• SW Harrison Street would be upgraded to major city bikeway as far west as the Park Blocks, creating a link between the South Waterfront (including Tilikum Crossing) and Portland State University.

• The city continues to pull back from the idea of Fourth Avenue, with its many garages, as a major northbound bike route through downtown. It’s no longer marked as a major city bikeway north of Madison.

• SW Second and Third avenues, both of which are getting bike lanes in the Old Town area already, are now a major city bikeway couplet between SW Market and NW Flanders. This sets up two future routes to bike north or east from the PSU area: the Park Blocks to the Broadway Bridge or Columbia/Second to the Morrison, Burnside and Steel bridges.

• East of the river, SE 11th and 12th Avenues have been upgraded to major city bikeways (a change that was “literally applauded” when city staffers mentioned it to the Bicycle Advisory Committee on Tuesday, according to Jessica Engelman of BikeLoudPDX). And the city now envisions a direct north-south biking-walking bridge across Interstate 84 at 7th Avenue rather than cutting the angle to 8th and then jogging back to 7th.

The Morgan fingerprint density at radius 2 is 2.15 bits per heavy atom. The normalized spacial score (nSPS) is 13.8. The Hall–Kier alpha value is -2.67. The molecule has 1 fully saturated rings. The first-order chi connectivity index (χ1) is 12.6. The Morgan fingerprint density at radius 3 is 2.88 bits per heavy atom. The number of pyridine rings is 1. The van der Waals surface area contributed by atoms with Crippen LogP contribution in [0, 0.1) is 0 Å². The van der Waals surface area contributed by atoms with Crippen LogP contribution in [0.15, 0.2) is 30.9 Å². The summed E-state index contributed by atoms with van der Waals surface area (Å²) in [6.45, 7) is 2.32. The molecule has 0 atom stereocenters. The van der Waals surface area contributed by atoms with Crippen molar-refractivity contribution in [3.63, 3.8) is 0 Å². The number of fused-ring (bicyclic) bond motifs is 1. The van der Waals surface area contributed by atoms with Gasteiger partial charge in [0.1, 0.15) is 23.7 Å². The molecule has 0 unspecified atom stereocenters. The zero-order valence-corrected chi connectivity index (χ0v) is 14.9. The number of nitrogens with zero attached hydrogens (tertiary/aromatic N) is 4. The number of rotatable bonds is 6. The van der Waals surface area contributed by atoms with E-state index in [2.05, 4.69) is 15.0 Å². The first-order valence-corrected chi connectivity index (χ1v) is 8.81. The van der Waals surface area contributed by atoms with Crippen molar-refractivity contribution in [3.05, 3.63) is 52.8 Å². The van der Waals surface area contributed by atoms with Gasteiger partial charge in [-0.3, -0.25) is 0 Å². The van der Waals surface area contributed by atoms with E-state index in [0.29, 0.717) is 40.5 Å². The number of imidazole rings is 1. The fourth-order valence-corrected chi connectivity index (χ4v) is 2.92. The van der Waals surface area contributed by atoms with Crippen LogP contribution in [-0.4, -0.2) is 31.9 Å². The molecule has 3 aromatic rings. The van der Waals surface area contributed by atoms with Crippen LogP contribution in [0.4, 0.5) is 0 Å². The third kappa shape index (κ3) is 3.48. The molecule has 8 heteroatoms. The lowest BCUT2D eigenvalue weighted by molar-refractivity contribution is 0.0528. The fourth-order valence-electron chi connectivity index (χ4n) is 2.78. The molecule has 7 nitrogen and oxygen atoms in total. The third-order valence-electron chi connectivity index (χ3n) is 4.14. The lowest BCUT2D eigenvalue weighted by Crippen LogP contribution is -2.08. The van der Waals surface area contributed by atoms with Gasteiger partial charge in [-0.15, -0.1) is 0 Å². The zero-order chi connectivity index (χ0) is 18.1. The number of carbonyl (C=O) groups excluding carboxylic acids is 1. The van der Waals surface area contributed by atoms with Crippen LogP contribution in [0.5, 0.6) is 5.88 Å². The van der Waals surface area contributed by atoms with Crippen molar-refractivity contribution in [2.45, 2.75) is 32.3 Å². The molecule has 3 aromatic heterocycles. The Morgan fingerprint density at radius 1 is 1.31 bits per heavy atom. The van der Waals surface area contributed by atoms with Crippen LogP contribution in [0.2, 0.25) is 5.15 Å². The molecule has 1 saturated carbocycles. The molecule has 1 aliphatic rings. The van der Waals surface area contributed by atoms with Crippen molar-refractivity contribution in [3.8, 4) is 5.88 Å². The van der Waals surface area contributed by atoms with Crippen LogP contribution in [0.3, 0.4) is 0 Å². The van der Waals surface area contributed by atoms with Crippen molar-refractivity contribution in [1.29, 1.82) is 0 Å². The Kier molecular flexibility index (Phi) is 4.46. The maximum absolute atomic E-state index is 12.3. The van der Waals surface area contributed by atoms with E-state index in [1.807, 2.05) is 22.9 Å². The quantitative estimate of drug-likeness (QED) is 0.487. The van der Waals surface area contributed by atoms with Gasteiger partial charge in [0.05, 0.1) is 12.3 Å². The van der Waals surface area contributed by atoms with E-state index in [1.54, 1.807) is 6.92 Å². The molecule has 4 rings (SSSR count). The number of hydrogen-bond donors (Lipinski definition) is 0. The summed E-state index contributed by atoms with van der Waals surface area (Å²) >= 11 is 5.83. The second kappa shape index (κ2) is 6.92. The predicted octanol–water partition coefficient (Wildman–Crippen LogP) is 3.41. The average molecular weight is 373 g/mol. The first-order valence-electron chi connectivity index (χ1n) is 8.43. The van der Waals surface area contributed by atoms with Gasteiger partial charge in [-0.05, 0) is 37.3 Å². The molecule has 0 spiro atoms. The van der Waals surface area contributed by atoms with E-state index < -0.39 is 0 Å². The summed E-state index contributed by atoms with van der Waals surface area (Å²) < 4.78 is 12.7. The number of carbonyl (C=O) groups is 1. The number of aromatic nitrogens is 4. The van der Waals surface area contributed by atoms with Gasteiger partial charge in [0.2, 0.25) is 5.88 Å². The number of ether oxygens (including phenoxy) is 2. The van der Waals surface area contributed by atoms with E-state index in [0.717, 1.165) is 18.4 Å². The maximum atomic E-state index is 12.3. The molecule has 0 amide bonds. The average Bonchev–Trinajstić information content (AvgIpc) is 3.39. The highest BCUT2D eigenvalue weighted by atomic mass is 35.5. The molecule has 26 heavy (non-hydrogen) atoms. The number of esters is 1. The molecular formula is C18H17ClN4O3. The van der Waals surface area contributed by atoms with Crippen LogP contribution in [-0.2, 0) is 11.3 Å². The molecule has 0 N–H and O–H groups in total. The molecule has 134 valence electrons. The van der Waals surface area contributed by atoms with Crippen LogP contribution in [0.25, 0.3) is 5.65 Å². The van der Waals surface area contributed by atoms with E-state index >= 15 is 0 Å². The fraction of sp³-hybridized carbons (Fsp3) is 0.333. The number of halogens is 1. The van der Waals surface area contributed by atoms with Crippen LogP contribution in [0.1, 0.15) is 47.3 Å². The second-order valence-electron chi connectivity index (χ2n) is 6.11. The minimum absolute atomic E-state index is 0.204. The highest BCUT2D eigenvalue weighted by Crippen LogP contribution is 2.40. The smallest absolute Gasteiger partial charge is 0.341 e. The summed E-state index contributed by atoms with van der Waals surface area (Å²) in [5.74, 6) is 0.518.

ODOT approves “multimodal mixed-use area,” giving downtown permission to evolve away from cars

Bike Advisory Committee rides downtown-8

More and more lanes: not a long-term solution for a downtown.
(Photo: J.Maus/BikePortland)

This is essentially a way of locking in the idea that as new buildings arrive in the area, the city will simply let nearby auto congestion increase.

Another significant change for the central city, embedded in the proposed Central City 2035 plan, is the fact that downtown is becoming the first “multimodal mixed-use area” in the city of Portland. This is essentially a way of locking in the idea that as new buildings arrive in the area, the city will simply let nearby auto congestion increase.

In many other cities, developers are required to pay to increase the automotive capacity of nearby intersections, an expensive requirement that effectively shuts down new development in denser areas. In central Portland, this will only be necessary if the additional congestion causes a safety problem — for example, traffic won’t be allowed to back up all the way onto a freeway offramp.